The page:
Labour - Remedial LRA Exclusivity (Weber) - Exception: Malicious Prosecution. Joseph v. Canada School of Public Service
In Joseph v. Canada School of Public Service (Div Court, 2023) the Divisional Court considered (and denied) an appeal by an employer defendant (who was governed by a collective agreement) from an interlocutory order, here that "dismissed the defendants’ motion to stay or dismiss the plaintiff’s claims" [under RCP 21.01(3)(a) - 'court has no jurisdiction over the subject matter of the action'], here where the issues revolved around the Weber bar upon civil actions and the court cited two cases where this doctrine was excepted for 'police involvement':
 Ms. Joseph also brought this lawsuit in which she is self-represented.. Rukavina v. Ottawa (Police Services Board)
 The motion judge recognized that under the federal labour statute, issues concerning the terms and conditions of Ms. Joseph’s employment cannot be the subject of a lawsuit in this court. Labour issues are subject to grievance proceedings only. As a result, the judge dismissed all of Ms. Joseph’s claims except the two privacy torts pleaded against the employer and Mr. Leduc.
 The judge below made no errors of law. He understood the breadth accorded to considerations of whether a matter falls within the category of grievable claims. In para. 11 of the decision, he wrote:
 I would emphasize that what is grievable is not restricted only to issues arising from the collective agreement but also includes the application of federal statutes regulations and government directives in the workplace. This would include the Privacy Act, the alleged breach of which features prominently in the Plaintiff's allegations in her statement of claim. The judge considered two decisions of the Court of Appeal in Piko v. Hudson's Bay Co., 1998 CanLII 6874 (ONCA) and Rukavina v. Ottawa (Police Service Board), 2020 ONCA 533. In both cases, the Court of Appeal held this court has jurisdiction to hear actions against employers who reported misconduct to the police leading to criminal charges being brought. The Court of Appeal held such claims to be outside the scope of grievable employment issues.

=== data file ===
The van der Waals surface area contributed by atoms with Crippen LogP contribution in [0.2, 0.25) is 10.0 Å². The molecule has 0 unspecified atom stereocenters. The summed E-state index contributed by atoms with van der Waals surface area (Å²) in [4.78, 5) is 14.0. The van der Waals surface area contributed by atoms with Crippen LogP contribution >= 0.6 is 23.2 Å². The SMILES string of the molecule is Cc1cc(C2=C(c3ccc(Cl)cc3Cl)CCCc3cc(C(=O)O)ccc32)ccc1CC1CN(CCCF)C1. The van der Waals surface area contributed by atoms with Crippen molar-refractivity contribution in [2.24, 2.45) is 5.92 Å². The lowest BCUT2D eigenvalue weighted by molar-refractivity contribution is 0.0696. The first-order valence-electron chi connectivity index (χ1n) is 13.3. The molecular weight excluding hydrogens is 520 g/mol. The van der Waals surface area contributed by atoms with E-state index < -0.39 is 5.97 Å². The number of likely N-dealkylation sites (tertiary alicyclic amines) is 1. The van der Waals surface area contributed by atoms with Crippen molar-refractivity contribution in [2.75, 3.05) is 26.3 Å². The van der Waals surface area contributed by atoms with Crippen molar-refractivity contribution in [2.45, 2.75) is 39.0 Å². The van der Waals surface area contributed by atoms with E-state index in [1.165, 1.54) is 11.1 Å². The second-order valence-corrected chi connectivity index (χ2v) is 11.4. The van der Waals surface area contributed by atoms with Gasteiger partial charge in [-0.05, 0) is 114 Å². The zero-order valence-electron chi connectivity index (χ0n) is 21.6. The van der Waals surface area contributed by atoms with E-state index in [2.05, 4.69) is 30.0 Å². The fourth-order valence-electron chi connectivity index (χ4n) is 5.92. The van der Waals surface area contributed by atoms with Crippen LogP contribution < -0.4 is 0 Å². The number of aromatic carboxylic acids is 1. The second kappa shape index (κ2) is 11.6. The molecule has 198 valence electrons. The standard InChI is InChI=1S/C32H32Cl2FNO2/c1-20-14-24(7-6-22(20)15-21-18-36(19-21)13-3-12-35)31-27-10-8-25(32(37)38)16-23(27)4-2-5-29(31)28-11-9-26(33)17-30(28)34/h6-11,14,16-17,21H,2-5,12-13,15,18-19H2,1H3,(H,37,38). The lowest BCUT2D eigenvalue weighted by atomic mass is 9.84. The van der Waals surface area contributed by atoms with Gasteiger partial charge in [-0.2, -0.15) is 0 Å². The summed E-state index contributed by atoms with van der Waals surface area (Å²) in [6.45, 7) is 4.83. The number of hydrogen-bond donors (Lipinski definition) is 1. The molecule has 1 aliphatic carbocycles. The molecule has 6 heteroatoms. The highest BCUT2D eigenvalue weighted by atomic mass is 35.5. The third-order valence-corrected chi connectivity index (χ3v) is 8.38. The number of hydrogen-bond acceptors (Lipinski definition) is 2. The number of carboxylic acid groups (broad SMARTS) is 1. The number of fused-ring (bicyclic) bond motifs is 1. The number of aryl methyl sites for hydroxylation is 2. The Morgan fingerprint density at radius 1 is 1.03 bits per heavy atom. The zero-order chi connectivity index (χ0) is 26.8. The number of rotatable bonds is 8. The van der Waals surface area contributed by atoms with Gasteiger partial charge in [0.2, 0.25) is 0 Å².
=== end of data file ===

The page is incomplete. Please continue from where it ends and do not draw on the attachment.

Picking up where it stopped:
After reviewing the pleadings, the evidence permitted to be adduced on the motion, and the law, the motion judge held:
 In the Court's opinion, the allegations in the statement of claim alleging the torts of breach of privacy and intrusion upon seclusion directly relate to the employer's actions in involving the police. Assuming for the purposes of this motion that the pleaded allegations are true, the privacy breaches arose in the context of the police involvement and the information provided to the police by the employer. Based on the rulings of the Court of Appeal, referred to above, the essential character of these torts, relating to police involvement and potential resort to the criminal process, are not matters arising from the collective agreement. As such, they are actionable in the courts. The Defendant's security officer, Mr. Leduc, who interacted with the police as well as the employer, the CSPS on a vicarious liability basis, may be sued in the courts.
In Rukavina v. Ottawa (Police Services Board) (Ont CA, 2020) the Court of Appeal considered when a malicious prosecution lawsuit by a police officer against other police officers and the police board, was governed the collective agreement (as in Weber) or could proceed as a lawsuit. The court found that the action could proceed, as the appropriate issue was what the "essential nature" of the facts were [paras 30-66]:
 The facts relating to Mr. Rukavina are notably different. Mr. Rukavina is not alleging that he was unfairly disciplined by his employer. Rather, he is alleging that he was wrongfully charged with criminal offences after his fellow officers lied to the SIU and that his superior officers acted in a manner that continued to mislead the SIU. The allegations do not pertain to discipline. At their highest, these are allegations of criminal activity, knowingly and intentionally misleading a criminal investigation.